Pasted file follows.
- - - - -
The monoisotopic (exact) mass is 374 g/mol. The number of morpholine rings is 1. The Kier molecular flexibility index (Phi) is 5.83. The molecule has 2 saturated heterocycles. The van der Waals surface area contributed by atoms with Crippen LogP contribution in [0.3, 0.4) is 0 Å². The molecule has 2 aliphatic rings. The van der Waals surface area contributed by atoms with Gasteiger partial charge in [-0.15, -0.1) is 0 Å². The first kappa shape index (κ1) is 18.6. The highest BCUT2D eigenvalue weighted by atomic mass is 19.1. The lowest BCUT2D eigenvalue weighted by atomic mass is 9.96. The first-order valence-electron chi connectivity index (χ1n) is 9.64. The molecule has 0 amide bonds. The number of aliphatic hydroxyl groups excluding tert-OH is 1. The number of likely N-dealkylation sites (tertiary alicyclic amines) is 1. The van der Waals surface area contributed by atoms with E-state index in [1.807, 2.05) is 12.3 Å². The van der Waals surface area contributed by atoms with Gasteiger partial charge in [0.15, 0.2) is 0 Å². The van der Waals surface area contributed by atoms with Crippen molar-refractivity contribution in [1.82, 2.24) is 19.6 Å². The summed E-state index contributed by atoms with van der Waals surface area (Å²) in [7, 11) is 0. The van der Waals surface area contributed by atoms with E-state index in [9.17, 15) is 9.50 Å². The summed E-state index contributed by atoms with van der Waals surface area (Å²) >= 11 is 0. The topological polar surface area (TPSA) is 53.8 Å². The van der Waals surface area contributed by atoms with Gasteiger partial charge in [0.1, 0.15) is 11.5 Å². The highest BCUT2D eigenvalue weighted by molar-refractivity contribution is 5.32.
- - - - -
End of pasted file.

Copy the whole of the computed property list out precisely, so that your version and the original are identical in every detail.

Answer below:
The monoisotopic (exact) mass is 374 g/mol. The number of morpholine rings is 1. The Kier molecular flexibility index (Phi) is 5.83. The molecule has 2 saturated heterocycles. The van der Waals surface area contributed by atoms with Crippen LogP contribution in [0.3, 0.4) is 0 Å². The molecule has 2 aliphatic rings. The van der Waals surface area contributed by atoms with Gasteiger partial charge in [-0.15, -0.1) is 0 Å². The first kappa shape index (κ1) is 18.6. The highest BCUT2D eigenvalue weighted by atomic mass is 19.1. The lowest BCUT2D eigenvalue weighted by atomic mass is 9.96. The first-order valence-electron chi connectivity index (χ1n) is 9.64. The molecule has 0 amide bonds. The number of aliphatic hydroxyl groups excluding tert-OH is 1. The number of likely N-dealkylation sites (tertiary alicyclic amines) is 1. The van der Waals surface area contributed by atoms with E-state index in [1.807, 2.05) is 12.3 Å². The van der Waals surface area contributed by atoms with Gasteiger partial charge in [0.15, 0.2) is 0 Å². The van der Waals surface area contributed by atoms with Crippen molar-refractivity contribution in [1.82, 2.24) is 19.6 Å². The summed E-state index contributed by atoms with van der Waals surface area (Å²) in [7, 11) is 0. The van der Waals surface area contributed by atoms with E-state index in [9.17, 15) is 9.50 Å². The summed E-state index contributed by atoms with van der Waals surface area (Å²) >= 11 is 0. The topological polar surface area (TPSA) is 53.8 Å². The van der Waals surface area contributed by atoms with Gasteiger partial charge in [0.1, 0.15) is 11.5 Å². The highest BCUT2D eigenvalue weighted by molar-refractivity contribution is 5.32.